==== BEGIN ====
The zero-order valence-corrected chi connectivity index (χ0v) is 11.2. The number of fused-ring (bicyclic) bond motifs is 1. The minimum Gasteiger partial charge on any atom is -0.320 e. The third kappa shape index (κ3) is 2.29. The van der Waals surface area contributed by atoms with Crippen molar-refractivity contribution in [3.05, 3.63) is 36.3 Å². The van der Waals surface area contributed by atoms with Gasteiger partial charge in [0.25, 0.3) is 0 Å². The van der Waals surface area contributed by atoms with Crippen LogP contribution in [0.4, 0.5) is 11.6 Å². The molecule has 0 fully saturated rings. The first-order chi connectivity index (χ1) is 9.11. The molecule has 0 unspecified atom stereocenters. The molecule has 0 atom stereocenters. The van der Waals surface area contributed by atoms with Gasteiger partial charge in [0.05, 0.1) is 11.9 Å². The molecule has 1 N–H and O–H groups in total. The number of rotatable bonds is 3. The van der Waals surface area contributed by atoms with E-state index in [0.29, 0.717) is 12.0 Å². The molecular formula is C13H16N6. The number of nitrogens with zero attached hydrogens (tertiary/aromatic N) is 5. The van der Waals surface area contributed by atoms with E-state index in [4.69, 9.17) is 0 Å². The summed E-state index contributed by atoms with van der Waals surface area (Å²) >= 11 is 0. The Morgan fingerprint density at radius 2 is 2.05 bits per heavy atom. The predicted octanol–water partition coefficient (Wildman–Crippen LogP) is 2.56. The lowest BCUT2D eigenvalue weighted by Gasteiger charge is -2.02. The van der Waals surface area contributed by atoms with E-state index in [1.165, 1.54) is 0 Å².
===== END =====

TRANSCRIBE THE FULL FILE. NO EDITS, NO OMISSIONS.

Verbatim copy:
The zero-order valence-corrected chi connectivity index (χ0v) is 11.2. The number of fused-ring (bicyclic) bond motifs is 1. The minimum Gasteiger partial charge on any atom is -0.320 e. The third kappa shape index (κ3) is 2.29. The van der Waals surface area contributed by atoms with Crippen molar-refractivity contribution in [3.05, 3.63) is 36.3 Å². The van der Waals surface area contributed by atoms with Gasteiger partial charge in [0.25, 0.3) is 0 Å². The van der Waals surface area contributed by atoms with Crippen LogP contribution in [0.4, 0.5) is 11.6 Å². The molecule has 0 fully saturated rings. The first-order chi connectivity index (χ1) is 9.11. The molecule has 0 unspecified atom stereocenters. The molecule has 0 atom stereocenters. The van der Waals surface area contributed by atoms with Gasteiger partial charge in [0.05, 0.1) is 11.9 Å². The molecule has 1 N–H and O–H groups in total. The number of rotatable bonds is 3. The van der Waals surface area contributed by atoms with E-state index in [0.29, 0.717) is 12.0 Å². The molecular formula is C13H16N6. The number of nitrogens with zero attached hydrogens (tertiary/aromatic N) is 5. The van der Waals surface area contributed by atoms with E-state index in [4.69, 9.17) is 0 Å². The summed E-state index contributed by atoms with van der Waals surface area (Å²) >= 11 is 0. The Morgan fingerprint density at radius 2 is 2.05 bits per heavy atom. The predicted octanol–water partition coefficient (Wildman–Crippen LogP) is 2.56. The lowest BCUT2D eigenvalue weighted by Gasteiger charge is -2.02. The van der Waals surface area contributed by atoms with E-state index in [1.165, 1.54) is 0 Å².